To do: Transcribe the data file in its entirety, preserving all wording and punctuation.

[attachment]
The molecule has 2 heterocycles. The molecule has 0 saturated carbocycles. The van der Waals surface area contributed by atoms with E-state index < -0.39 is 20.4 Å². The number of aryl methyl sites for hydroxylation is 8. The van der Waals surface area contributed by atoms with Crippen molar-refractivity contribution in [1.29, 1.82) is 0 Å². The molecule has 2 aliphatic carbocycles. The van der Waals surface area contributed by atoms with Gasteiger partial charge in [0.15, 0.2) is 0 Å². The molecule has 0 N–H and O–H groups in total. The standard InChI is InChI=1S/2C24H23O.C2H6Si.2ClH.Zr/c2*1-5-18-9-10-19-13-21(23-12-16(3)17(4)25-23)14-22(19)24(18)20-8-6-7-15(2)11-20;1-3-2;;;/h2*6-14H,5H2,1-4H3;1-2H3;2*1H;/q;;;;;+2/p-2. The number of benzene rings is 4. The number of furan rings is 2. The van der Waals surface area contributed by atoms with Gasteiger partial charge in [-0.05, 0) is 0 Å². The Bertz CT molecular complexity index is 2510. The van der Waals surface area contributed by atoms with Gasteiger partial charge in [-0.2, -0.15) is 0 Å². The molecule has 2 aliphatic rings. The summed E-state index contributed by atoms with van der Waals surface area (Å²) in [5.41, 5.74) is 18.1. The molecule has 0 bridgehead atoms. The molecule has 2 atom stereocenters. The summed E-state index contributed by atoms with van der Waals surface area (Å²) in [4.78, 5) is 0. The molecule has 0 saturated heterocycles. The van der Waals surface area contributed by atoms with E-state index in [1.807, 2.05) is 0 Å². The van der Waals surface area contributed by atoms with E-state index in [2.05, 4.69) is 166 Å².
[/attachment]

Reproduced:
The molecule has 2 heterocycles. The molecule has 0 saturated carbocycles. The van der Waals surface area contributed by atoms with E-state index < -0.39 is 20.4 Å². The number of aryl methyl sites for hydroxylation is 8. The van der Waals surface area contributed by atoms with Crippen molar-refractivity contribution in [1.29, 1.82) is 0 Å². The molecule has 2 aliphatic carbocycles. The van der Waals surface area contributed by atoms with Gasteiger partial charge in [0.15, 0.2) is 0 Å². The molecule has 0 N–H and O–H groups in total. The standard InChI is InChI=1S/2C24H23O.C2H6Si.2ClH.Zr/c2*1-5-18-9-10-19-13-21(23-12-16(3)17(4)25-23)14-22(19)24(18)20-8-6-7-15(2)11-20;1-3-2;;;/h2*6-14H,5H2,1-4H3;1-2H3;2*1H;/q;;;;;+2/p-2. The number of benzene rings is 4. The number of furan rings is 2. The van der Waals surface area contributed by atoms with Gasteiger partial charge in [-0.05, 0) is 0 Å². The Bertz CT molecular complexity index is 2510. The van der Waals surface area contributed by atoms with Gasteiger partial charge in [-0.2, -0.15) is 0 Å². The molecule has 2 aliphatic rings. The summed E-state index contributed by atoms with van der Waals surface area (Å²) in [5.41, 5.74) is 18.1. The molecule has 0 bridgehead atoms. The molecule has 2 atom stereocenters. The summed E-state index contributed by atoms with van der Waals surface area (Å²) in [4.78, 5) is 0. The molecule has 0 saturated heterocycles. The van der Waals surface area contributed by atoms with E-state index in [1.807, 2.05) is 0 Å². The van der Waals surface area contributed by atoms with E-state index in [2.05, 4.69) is 166 Å².